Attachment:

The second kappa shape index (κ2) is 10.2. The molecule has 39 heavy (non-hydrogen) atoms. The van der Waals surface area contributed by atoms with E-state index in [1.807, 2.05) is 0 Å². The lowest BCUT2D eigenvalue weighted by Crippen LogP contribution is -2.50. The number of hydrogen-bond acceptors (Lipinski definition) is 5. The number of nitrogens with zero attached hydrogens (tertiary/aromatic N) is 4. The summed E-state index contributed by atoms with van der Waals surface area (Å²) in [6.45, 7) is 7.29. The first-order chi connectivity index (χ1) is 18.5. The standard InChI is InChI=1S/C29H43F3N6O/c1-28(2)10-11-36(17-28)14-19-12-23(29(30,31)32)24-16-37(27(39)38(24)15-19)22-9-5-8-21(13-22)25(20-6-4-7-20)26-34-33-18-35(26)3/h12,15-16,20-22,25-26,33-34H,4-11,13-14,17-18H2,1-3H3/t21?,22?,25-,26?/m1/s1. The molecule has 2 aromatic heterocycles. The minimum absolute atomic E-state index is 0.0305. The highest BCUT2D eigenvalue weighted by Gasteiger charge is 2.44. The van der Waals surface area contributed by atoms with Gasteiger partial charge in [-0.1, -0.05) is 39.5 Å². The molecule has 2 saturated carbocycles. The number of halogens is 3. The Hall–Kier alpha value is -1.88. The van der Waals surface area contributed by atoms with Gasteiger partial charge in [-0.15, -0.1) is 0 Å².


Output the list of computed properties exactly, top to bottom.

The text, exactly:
The second kappa shape index (κ2) is 10.2. The molecule has 39 heavy (non-hydrogen) atoms. The van der Waals surface area contributed by atoms with E-state index in [1.807, 2.05) is 0 Å². The lowest BCUT2D eigenvalue weighted by Crippen LogP contribution is -2.50. The number of hydrogen-bond acceptors (Lipinski definition) is 5. The number of nitrogens with zero attached hydrogens (tertiary/aromatic N) is 4. The summed E-state index contributed by atoms with van der Waals surface area (Å²) in [6.45, 7) is 7.29. The first-order chi connectivity index (χ1) is 18.5. The standard InChI is InChI=1S/C29H43F3N6O/c1-28(2)10-11-36(17-28)14-19-12-23(29(30,31)32)24-16-37(27(39)38(24)15-19)22-9-5-8-21(13-22)25(20-6-4-7-20)26-34-33-18-35(26)3/h12,15-16,20-22,25-26,33-34H,4-11,13-14,17-18H2,1-3H3/t21?,22?,25-,26?/m1/s1. The molecule has 2 aromatic heterocycles. The minimum absolute atomic E-state index is 0.0305. The highest BCUT2D eigenvalue weighted by Gasteiger charge is 2.44. The van der Waals surface area contributed by atoms with Gasteiger partial charge in [-0.1, -0.05) is 39.5 Å². The molecule has 2 saturated carbocycles. The number of halogens is 3. The Hall–Kier alpha value is -1.88. The van der Waals surface area contributed by atoms with Gasteiger partial charge in [-0.15, -0.1) is 0 Å².